I figure it's because obviously I'm not have episodes when I'm awake. So if I have the mask on for 8 hours, and say have 16 episodes the whole night, I will get an AHI of 2. But if I was only truely asleep for say, 4 of those 8 hours, then my AHI is actually 4. The downside to the CPAP is that while they give you an AHI, it's not the same as the AHI you would get at a sleep clinic since it cannot tell how long it took you to fall asleep or how many times you woke up.

I may be wrong, but my understanding is that we tend to have more episodes in a deeper sleep, so more AHI's could make you more restful if it's corresponding to a deep sleep.

Light sleep with low AHI is not as good as a deep sleep with more AHI's (obviously withing reason here)
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#8
(12-29-2014, 01:33 PM)Homerec130 Wrote: Zorki1c,

You may want to download your data and take a look at the AHIs (as well as apnea types) and compare them between the shorter and longer sessions. I have noticed that at times when my AHIs are through the roof it correlates to the time that I am actually lying in bed awake with the mask on. Most machines cannot tell if you are awake or asleep. I keep a pad next to the machine where I note the time I am awake (at least the start) and don't turn off the machine. I can then go back and look at the numbers and see what the data is really saying.

Just some suggestions.

Homer

That exactly when my AHI goes up -- when I'm lying awake. I also have been taking longer to go to sleep than previously -- but I still am getting more sleep. And I always have to get up at least once during the night but the nuber of times I get up doesn't seem to be much of an AHI factor.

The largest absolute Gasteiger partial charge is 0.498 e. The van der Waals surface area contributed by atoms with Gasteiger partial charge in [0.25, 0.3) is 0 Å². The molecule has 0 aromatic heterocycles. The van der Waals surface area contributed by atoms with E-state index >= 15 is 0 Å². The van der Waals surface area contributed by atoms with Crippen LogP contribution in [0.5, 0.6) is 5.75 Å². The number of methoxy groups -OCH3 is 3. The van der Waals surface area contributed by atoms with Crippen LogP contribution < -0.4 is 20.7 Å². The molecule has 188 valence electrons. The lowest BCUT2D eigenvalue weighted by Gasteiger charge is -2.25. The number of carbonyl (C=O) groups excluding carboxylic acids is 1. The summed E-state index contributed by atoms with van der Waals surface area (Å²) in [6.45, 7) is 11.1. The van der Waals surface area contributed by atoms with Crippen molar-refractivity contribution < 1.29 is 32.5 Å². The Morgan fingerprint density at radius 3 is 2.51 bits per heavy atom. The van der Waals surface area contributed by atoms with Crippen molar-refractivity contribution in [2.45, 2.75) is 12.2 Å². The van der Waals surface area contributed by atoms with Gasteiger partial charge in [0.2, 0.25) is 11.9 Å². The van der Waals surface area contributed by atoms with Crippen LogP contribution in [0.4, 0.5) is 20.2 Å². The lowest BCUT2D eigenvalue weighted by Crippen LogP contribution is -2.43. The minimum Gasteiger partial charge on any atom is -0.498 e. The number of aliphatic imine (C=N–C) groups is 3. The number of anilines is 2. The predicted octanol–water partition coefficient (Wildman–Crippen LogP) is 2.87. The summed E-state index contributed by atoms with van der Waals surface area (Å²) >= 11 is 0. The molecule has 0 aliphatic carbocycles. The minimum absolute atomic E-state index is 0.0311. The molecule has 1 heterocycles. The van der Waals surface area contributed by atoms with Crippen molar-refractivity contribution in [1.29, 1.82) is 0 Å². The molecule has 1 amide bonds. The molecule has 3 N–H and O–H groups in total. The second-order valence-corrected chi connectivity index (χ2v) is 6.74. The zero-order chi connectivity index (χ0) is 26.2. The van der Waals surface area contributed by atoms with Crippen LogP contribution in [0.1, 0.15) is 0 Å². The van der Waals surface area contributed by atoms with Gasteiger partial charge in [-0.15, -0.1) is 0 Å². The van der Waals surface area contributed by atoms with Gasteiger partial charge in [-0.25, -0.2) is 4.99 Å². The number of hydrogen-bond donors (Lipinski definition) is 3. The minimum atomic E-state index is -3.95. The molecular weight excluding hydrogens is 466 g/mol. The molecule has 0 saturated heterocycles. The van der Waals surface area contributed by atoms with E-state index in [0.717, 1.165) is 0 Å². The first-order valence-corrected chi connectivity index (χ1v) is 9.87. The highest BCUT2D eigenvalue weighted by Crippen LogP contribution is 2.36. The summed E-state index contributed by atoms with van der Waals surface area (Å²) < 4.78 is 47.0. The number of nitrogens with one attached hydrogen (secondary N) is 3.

"Sometimes the magic works . . . and sometimes it doesn't" -- Chief Dan George in the movie Little Big Man
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#9
(12-29-2014, 08:45 PM)Zorki1c Wrote:
(12-29-2014, 01:33 PM)Homerec130 Wrote: Zorki1c,

You may want to download your data and take a look at the AHIs (as well as apnea types) and compare them between the shorter and longer sessions. I have noticed that at times when my AHIs are through the roof it correlates to the time that I am actually lying in bed awake with the mask on. Most machines cannot tell if you are awake or asleep. I keep a pad next to the machine where I note the time I am awake (at least the start) and don't turn off the machine. I can then go back and look at the numbers and see what the data is really saying.

Just some suggestions.

Homer


That exactly when my AHI goes up -- when I'm lying awake. I also have been taking longer to go to sleep than previously -- but I still am getting more sleep. And I always have to get up at least once during the night but the nuber of times I get up doesn't seem to be much of an AHI factor.

If you AHI goes up while your awake, perhaps it's because your not breathing fast enough for the machine's liking Tongue

Do you toss around a lot? When you're moving around people have a tendency to hold their breath while moving. Also, I notice sometimes when I'm awake, I exhale and stay at a full exhale a bit to long for my machine's liking because I can feel a little pulsing of air. I haven't looking into whether or not it's recording under my AHI's or not.

Just a thought. Not sure what else would cause it Sad